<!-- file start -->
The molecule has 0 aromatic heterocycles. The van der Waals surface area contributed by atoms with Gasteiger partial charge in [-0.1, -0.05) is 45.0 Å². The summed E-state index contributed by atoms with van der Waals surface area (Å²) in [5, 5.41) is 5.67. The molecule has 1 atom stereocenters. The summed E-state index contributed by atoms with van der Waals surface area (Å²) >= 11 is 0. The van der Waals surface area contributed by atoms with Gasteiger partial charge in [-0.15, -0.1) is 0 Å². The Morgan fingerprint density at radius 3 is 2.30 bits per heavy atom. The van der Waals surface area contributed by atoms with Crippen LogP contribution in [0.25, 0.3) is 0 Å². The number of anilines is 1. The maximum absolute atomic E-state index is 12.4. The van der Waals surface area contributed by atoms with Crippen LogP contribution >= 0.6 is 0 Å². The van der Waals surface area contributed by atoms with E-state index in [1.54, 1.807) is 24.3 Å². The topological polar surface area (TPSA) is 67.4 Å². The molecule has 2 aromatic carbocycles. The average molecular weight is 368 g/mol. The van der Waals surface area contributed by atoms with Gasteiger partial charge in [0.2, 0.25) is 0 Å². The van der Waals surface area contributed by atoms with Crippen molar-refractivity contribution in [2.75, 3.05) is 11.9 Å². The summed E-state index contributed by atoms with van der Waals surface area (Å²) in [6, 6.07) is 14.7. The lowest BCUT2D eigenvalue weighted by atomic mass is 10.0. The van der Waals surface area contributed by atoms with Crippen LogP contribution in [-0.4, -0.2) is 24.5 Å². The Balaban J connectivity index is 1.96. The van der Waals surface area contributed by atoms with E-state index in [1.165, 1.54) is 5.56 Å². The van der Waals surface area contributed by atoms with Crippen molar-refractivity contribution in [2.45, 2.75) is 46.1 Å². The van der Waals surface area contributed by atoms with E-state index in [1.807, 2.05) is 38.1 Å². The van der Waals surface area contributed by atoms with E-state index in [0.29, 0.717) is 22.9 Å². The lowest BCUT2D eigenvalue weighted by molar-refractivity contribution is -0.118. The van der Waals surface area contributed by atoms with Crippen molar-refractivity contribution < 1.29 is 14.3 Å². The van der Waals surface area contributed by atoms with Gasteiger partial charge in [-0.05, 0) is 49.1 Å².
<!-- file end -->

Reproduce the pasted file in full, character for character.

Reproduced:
The molecule has 0 aromatic heterocycles. The van der Waals surface area contributed by atoms with Gasteiger partial charge in [-0.1, -0.05) is 45.0 Å². The summed E-state index contributed by atoms with van der Waals surface area (Å²) in [5, 5.41) is 5.67. The molecule has 1 atom stereocenters. The summed E-state index contributed by atoms with van der Waals surface area (Å²) >= 11 is 0. The van der Waals surface area contributed by atoms with Gasteiger partial charge in [-0.15, -0.1) is 0 Å². The Morgan fingerprint density at radius 3 is 2.30 bits per heavy atom. The van der Waals surface area contributed by atoms with Crippen LogP contribution in [0.25, 0.3) is 0 Å². The number of anilines is 1. The maximum absolute atomic E-state index is 12.4. The van der Waals surface area contributed by atoms with Crippen LogP contribution >= 0.6 is 0 Å². The van der Waals surface area contributed by atoms with E-state index in [1.54, 1.807) is 24.3 Å². The topological polar surface area (TPSA) is 67.4 Å². The molecule has 2 aromatic carbocycles. The average molecular weight is 368 g/mol. The van der Waals surface area contributed by atoms with Gasteiger partial charge in [0.2, 0.25) is 0 Å². The van der Waals surface area contributed by atoms with Crippen molar-refractivity contribution in [2.75, 3.05) is 11.9 Å². The summed E-state index contributed by atoms with van der Waals surface area (Å²) in [6, 6.07) is 14.7. The lowest BCUT2D eigenvalue weighted by atomic mass is 10.0. The van der Waals surface area contributed by atoms with Crippen LogP contribution in [-0.4, -0.2) is 24.5 Å². The Balaban J connectivity index is 1.96. The van der Waals surface area contributed by atoms with E-state index in [1.165, 1.54) is 5.56 Å². The van der Waals surface area contributed by atoms with Crippen molar-refractivity contribution in [2.45, 2.75) is 46.1 Å². The van der Waals surface area contributed by atoms with E-state index in [1.807, 2.05) is 38.1 Å². The van der Waals surface area contributed by atoms with E-state index in [0.29, 0.717) is 22.9 Å². The lowest BCUT2D eigenvalue weighted by molar-refractivity contribution is -0.118. The van der Waals surface area contributed by atoms with Crippen molar-refractivity contribution < 1.29 is 14.3 Å². The van der Waals surface area contributed by atoms with Gasteiger partial charge in [-0.05, 0) is 49.1 Å².